EXCLUSIVE: 'Fear the Walking Dead' Star Michelle Ang on Pregnancy, Emmy Nom & Diversity in Hollywood


After almost a decade of riding the highs and lows of chasing her American acting dreams, Fear the Walking Dead's Michelle Ang was stunned when she got a call congratulating her for her Emmy nomination.

But behind
the professional high is even bigger news: The 32-year-old New Zealander is pregnant
and will show of her growing baby bump on the prestigious awards show’s red
carpet. And don’t be surprised if she has a stash of chicken nuggets in her

“I’ve been
craving sh*tty chicken nuggets, which is weird because I haven’t eaten fast
food in years,” Ang says. She is expecting her first child with her musician
boyfriend in November. “And in my first trimester all I wanted was
kimchi or pickles -- fermented, sour, stinky things!”

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With her
character, Alex, surviving the web series Fear the Walking Dead: Flight 462,
Ang transitioned to the AMC television show earlier this year but had no
inkling her webisode work would also lead to an Emmy nomination for Best
Actress in a Short Form Comedy or Drama Series.

hadn’t realized I was even in the mix to be nominated, so it wasn’t on my radar
-- plus I had just come back from visiting my grandmothers in Malaysia, so I
definitely hadn’t been keeping up with the entertainment news,” Ang says. “I
was so confused as to why we were on a conference call -- I knew I did
something either really bad or really good!”

Home alone at the time, Ang told her dog, but it took the
rest of the day for the news to fully sink in. “When you’re from a smaller
country and trying to be in the entertainment industry, you don’t want to think
about how hard it can be and the possibility you might not even get your foot
into the door,” she says. “At no point in my daydreams did I expect to be
nominated for one of the big awards in America. Maybe in a funny fantasy sense!
Standing here now and thinking back to little me when I was getting on a plane
and coming here, it’s like, ‘Wow.’ There’s no way that girl would have known
that she would be in such amazing company and a nominee at such an amazing
awards ceremony.”

MORE: Everything You Need to Know Before Watching 'Fear the Walking Dead'

The news marked a triumphant moment in the hard road to
Hollywood success for Ang, who cut her teeth doing New Zealand shows The
and Outrageous Fortune and Australian soap Neighbours,
for which she received an Australian Logie award nomination

Transitioning from a well-established career Down Under to
“starting from the bottom again” was challenging, and the L.A. audition circuit
proved to be “10,000 times larger and more competitive” than New Zealand’s.
However, Ang, a trained ballet
dancer, persevered and
landed roles in MTV’s Underemployed,
guest-starred on Grey’s Anatomy, and picked up film roles in Fallen
and opposite Woody Harrelson in the action thriller Triple 9.

But it’s Fear the Walking Dead that remains a
highlight for Ang, who became a fan of the series while she starred in its
accompanying webisodes. She also got to work alongside fellow New Zealander
Cliff Curtis (Travis Manawa), which led to a “really easy and immediate camaraderie,”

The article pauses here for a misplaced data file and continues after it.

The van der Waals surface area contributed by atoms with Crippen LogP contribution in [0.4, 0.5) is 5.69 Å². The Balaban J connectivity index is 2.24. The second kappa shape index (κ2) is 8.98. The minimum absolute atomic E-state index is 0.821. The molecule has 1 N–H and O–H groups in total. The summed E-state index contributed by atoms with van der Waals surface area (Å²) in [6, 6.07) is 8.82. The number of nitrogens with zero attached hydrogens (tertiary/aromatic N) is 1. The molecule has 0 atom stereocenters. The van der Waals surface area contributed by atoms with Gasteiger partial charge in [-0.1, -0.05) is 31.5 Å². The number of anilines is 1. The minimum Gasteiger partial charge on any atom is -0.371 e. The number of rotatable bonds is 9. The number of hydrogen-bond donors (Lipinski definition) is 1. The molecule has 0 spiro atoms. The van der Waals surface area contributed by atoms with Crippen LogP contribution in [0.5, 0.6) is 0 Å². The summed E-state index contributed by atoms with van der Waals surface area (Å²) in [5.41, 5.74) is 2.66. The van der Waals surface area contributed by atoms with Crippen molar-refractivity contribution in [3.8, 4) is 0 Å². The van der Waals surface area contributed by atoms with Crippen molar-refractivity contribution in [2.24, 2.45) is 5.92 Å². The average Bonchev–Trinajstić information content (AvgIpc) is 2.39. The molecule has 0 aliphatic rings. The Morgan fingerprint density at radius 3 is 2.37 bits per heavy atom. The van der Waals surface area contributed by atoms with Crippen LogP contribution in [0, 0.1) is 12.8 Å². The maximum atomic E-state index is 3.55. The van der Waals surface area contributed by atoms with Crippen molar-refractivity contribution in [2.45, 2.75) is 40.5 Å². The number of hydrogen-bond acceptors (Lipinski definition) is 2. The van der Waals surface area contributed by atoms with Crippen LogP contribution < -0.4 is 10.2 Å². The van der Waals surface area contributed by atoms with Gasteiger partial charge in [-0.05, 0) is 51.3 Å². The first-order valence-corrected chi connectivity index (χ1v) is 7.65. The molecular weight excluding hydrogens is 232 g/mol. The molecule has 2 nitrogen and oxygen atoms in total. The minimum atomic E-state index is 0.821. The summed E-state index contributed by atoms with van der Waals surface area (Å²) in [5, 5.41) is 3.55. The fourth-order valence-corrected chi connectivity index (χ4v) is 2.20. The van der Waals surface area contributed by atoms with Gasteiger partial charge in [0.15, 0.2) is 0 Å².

compared to many shows where guest stars feel like “the new kid at school.”

Getty Images

While Alex’s future on the show remains up in the air, Ang
has enjoyed being part of the series’ diverse cast -- a contrast to her early
days in Hollywood, where roles for Asian actresses were limited.

“When I first came over to America my distinct impression
was that if you were ethnic you were relegated completely to supporting roles
in television,” Ang says. “For lead roles in film, unless it was set in an
Asian community or country, you’d be dreaming, which was a contrast to coming
from playing series regulars and main characters back in New Zealand. Even
though it’s a larger market here, it felt like there was a glass ceiling for
ethnic actors.”

“Over the years people have become more vocal and it has led
to change, as has the changing population of this country,” she continues. “Now
my experience is that you’re actually able to be considered as a series lead on
television, and in the past two years I’ve booked indie film projects where I’m
the lead who just happens to be Asian -- which is a huge coup.”

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adds that the mainstream film world still has “a long way to go correcting the
imbalance,” but she is meanwhile relishing the opportunities in indie films,
including For Izzy, a project she
co-produced led by an all-Asian cast. The film is currently crowdsourcing its
post-production costs via Indiegogo.

While the timing of her career reaching a peak at the same
time she takes on motherhood presents challenges, she has no plans to slow down
and hopes the two will complement each other.

“In acting, if you’re not at A-list-level status, you’re
always wondering about when your next job is going to come and you’re treading
water to keep your career trajectory on path,” Ang says. “It can be quite daunting as a woman to be like, ‘I actually also want to have
a family.’”

“So making the choice to not be scared about that and then
finding out we’re heading onto that journey was pretty huge, but it’s been
really rewarding and exciting,” she continues. “I don’t anticipate it to be
easy, but it’s a really great crescendo in life. As an actor, having vibrancy
and a full life lends itself to good work, so I’m sure having a baby and all
the new experiences that come with it will feed into my career, and they’ll
hopefully help each other!”

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